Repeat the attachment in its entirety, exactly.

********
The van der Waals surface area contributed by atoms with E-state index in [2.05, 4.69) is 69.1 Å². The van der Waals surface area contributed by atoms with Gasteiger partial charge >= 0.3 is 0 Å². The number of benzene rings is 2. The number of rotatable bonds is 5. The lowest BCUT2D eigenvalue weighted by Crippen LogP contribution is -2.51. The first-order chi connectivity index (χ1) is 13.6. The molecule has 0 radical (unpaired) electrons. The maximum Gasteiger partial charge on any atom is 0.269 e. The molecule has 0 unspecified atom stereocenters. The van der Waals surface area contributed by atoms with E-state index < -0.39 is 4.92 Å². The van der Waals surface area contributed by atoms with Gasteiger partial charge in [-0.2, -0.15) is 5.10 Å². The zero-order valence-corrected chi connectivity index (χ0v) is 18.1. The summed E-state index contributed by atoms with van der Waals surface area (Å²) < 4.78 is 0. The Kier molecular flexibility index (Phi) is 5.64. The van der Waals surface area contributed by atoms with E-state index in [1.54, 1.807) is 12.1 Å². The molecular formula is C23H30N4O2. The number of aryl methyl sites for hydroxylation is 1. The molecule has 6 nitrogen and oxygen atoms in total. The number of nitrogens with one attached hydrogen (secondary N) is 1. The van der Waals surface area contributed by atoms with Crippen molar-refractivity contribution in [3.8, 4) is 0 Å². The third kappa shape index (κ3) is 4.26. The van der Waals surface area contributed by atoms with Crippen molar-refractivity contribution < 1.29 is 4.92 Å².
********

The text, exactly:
The van der Waals surface area contributed by atoms with E-state index in [2.05, 4.69) is 69.1 Å². The van der Waals surface area contributed by atoms with Gasteiger partial charge >= 0.3 is 0 Å². The number of benzene rings is 2. The number of rotatable bonds is 5. The lowest BCUT2D eigenvalue weighted by Crippen LogP contribution is -2.51. The first-order chi connectivity index (χ1) is 13.6. The molecule has 0 radical (unpaired) electrons. The maximum Gasteiger partial charge on any atom is 0.269 e. The molecule has 0 unspecified atom stereocenters. The van der Waals surface area contributed by atoms with E-state index < -0.39 is 4.92 Å². The van der Waals surface area contributed by atoms with Gasteiger partial charge in [-0.2, -0.15) is 5.10 Å². The zero-order valence-corrected chi connectivity index (χ0v) is 18.1. The summed E-state index contributed by atoms with van der Waals surface area (Å²) < 4.78 is 0. The Kier molecular flexibility index (Phi) is 5.64. The van der Waals surface area contributed by atoms with E-state index in [1.54, 1.807) is 12.1 Å². The molecular formula is C23H30N4O2. The number of aryl methyl sites for hydroxylation is 1. The molecule has 6 nitrogen and oxygen atoms in total. The number of nitrogens with one attached hydrogen (secondary N) is 1. The van der Waals surface area contributed by atoms with Crippen molar-refractivity contribution in [3.8, 4) is 0 Å². The third kappa shape index (κ3) is 4.26. The van der Waals surface area contributed by atoms with Crippen molar-refractivity contribution < 1.29 is 4.92 Å².